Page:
British PM Cameron says Trump's claims that parts of London are so radicalized that police cannot enter is 'divisive, unhelpful and quite simply wrong'
American presidential candidate Donald Trump’s controversial call for a ban on entry of Muslims into the U.S. and claims that “parts of London are so radicalized that police cannot enter” are being strongly criticized in the U.K.
British Prime Minister David Cameron late Tuesday qualified Trump’s remarks about London as “divisive, unhelpful and quite simply wrong,” according to a statement from his office.
A spokeswoman for Cameron’s Office said that the British prime minister "completely disagrees" with the U.S. Republican presidential hopeful and thinks "his views are wrong".
Trump’s remarks came during a TV appearance Monday straight after his earlier comments that Muslims should not be allowed in the U.S., which angered Muslims in America and throughout the world.
A parliament petition to introduce a ban on Trump’s entry to the U.K. has already been signed by more than 50,000 people as of Wednesday morning.
“The U.K. has banned entry to many individuals for hate speech. The same principles should apply to everyone who wishes to enter the U.K.,” the petition said.
The petition also said Trump’s call for a ban on Muslims’ travelling to the U.S. is unacceptable and the U.K. must act upon this criteria: “If the United Kingdom is to continue applying the 'unacceptable behavior' criteria to those who wish to enter its borders, it must be fairly applied to the rich as well as poor, and the weak as well as powerful”.
Meanwhile, the Muslim Council of Britain said in a statement Tuesday: “It is sad to see Mr. Trump becoming a vocal purveyor of anti-Muslim hatred, and, as such, we expect the same rules to apply to him if he tries to enter into the U.K.”
The statement added: “We reject his ignorant remarks suggesting that London has no-go areas where even the police are afraid to enter. Should he be allowed to enter the U.K., and if he is able to name such areas, we would be happy to organize a multi-faith delegation to accompany Mr. Trump and tour these areas and pay for his lunch”.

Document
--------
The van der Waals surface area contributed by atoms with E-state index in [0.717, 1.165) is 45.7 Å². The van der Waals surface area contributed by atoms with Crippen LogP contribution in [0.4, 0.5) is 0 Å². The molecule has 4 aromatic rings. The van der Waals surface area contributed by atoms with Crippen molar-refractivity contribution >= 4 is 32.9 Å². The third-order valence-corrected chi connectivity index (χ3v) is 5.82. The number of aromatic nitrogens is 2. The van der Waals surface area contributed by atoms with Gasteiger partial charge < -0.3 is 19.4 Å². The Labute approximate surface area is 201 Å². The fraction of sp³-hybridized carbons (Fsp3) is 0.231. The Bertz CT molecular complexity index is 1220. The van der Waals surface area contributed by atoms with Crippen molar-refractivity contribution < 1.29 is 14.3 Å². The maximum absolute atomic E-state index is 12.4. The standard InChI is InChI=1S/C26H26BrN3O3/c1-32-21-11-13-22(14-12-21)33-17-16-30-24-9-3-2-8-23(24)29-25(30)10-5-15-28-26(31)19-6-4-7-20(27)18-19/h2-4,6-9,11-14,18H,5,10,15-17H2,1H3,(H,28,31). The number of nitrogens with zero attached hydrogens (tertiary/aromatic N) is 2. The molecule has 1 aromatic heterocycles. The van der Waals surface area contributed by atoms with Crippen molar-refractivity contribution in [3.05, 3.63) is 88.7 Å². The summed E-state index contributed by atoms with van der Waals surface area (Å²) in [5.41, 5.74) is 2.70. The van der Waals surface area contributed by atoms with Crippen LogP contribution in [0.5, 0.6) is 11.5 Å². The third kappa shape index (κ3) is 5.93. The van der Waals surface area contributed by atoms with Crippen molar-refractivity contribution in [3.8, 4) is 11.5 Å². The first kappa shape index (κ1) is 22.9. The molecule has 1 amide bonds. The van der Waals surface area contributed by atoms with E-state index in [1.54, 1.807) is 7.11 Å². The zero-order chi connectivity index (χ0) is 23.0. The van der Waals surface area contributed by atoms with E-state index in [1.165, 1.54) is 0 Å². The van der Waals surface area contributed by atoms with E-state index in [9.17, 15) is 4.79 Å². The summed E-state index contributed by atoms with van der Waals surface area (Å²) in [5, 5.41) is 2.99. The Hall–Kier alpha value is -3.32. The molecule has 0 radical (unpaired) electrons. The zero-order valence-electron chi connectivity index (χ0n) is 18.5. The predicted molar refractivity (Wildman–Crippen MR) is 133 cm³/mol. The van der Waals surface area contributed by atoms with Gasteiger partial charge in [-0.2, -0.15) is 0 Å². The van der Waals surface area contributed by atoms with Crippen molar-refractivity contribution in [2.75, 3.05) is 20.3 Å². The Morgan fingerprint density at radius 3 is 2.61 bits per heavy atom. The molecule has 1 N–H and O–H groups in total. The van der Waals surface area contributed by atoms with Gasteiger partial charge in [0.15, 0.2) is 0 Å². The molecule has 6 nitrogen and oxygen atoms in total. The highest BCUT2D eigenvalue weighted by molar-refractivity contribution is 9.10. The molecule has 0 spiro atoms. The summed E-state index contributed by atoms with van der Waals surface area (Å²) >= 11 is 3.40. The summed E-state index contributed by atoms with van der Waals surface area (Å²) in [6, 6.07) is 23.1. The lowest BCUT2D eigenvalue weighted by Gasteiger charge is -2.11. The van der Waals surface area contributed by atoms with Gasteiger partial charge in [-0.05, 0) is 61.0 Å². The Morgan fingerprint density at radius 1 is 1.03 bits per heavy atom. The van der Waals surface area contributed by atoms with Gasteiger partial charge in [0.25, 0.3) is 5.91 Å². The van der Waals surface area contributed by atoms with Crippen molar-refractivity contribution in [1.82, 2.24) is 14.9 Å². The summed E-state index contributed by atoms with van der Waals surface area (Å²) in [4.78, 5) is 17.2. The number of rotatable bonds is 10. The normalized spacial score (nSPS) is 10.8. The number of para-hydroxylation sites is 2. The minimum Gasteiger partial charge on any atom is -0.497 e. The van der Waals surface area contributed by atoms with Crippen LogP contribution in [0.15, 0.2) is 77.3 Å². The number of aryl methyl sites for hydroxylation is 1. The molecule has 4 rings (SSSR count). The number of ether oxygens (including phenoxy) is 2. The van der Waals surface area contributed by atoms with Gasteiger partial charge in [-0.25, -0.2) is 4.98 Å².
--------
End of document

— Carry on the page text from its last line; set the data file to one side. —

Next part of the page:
London Mayor Boris Johnson said Tuesday that Trump's comments were "complete and utter nonsense".
Jeremy Corbyn, leader of the opposition party, also said Tuesday that Trump’s remarks were "affront to common humanity" and called for people to "unite against racism", after the real estate mogul went public with his call to ban Muslims from entering the U.S.
Metropolitan police also made a statement Tuesday to clarify its position on Trump’s remarks about alleged radicalized parts of London and said they “would not normally dignify such comments with a response; however, on this occasion we think it's important to state to Londoners that Mr. Trump could not be more wrong”.
Hundreds of noted intellectuals, academics, and human rights and anti-racism activists from around the world also joined countless of internet campaigns in condemning Trump.
British author of the Harry Potter series, J.K. Rowling, took issues with Trump being compared with the popular villain of her books, Lord Voldermort. “How horrible. Voldemort was nowhere near as bad,” Rowling tweeted Tuesday.
World famous American horror writer, Stephen King, also tweeted: ““I can no longer tweet about Trump. That anyone in America would even CONSIDER voting for this rabid coyote leaves me speechless”.